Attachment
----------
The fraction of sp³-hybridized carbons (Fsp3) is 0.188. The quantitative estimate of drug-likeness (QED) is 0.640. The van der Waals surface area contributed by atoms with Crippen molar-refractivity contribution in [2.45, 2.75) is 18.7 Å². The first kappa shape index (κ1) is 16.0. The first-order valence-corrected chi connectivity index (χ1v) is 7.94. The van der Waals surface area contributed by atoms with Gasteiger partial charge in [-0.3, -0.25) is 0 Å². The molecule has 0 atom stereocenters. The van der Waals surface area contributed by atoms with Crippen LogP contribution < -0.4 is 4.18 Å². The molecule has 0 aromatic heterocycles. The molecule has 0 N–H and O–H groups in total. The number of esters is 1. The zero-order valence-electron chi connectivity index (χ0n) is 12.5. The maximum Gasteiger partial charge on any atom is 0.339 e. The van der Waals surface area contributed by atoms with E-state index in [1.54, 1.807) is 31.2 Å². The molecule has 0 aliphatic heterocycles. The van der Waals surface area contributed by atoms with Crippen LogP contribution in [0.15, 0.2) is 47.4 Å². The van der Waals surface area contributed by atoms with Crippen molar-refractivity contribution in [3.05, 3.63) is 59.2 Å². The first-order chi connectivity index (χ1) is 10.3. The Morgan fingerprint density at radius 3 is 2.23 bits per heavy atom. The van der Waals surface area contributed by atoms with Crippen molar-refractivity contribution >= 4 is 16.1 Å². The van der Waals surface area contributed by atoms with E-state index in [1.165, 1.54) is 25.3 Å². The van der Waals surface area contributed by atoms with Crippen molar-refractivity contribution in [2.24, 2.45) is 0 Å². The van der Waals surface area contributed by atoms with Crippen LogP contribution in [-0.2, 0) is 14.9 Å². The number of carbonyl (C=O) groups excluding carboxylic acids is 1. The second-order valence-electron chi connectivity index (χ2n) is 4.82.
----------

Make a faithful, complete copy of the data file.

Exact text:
The fraction of sp³-hybridized carbons (Fsp3) is 0.188. The quantitative estimate of drug-likeness (QED) is 0.640. The van der Waals surface area contributed by atoms with Crippen molar-refractivity contribution in [2.45, 2.75) is 18.7 Å². The first kappa shape index (κ1) is 16.0. The first-order valence-corrected chi connectivity index (χ1v) is 7.94. The van der Waals surface area contributed by atoms with Gasteiger partial charge in [-0.3, -0.25) is 0 Å². The molecule has 0 atom stereocenters. The van der Waals surface area contributed by atoms with Crippen LogP contribution < -0.4 is 4.18 Å². The molecule has 0 aromatic heterocycles. The molecule has 0 N–H and O–H groups in total. The number of esters is 1. The zero-order valence-electron chi connectivity index (χ0n) is 12.5. The maximum Gasteiger partial charge on any atom is 0.339 e. The van der Waals surface area contributed by atoms with E-state index in [1.54, 1.807) is 31.2 Å². The molecule has 0 aliphatic heterocycles. The van der Waals surface area contributed by atoms with Crippen LogP contribution in [0.15, 0.2) is 47.4 Å². The van der Waals surface area contributed by atoms with Crippen molar-refractivity contribution in [3.05, 3.63) is 59.2 Å². The first-order chi connectivity index (χ1) is 10.3. The Morgan fingerprint density at radius 3 is 2.23 bits per heavy atom. The van der Waals surface area contributed by atoms with Crippen molar-refractivity contribution >= 4 is 16.1 Å². The van der Waals surface area contributed by atoms with E-state index in [1.165, 1.54) is 25.3 Å². The van der Waals surface area contributed by atoms with Crippen molar-refractivity contribution in [2.24, 2.45) is 0 Å². The van der Waals surface area contributed by atoms with Crippen LogP contribution in [-0.2, 0) is 14.9 Å². The number of carbonyl (C=O) groups excluding carboxylic acids is 1. The second-order valence-electron chi connectivity index (χ2n) is 4.82.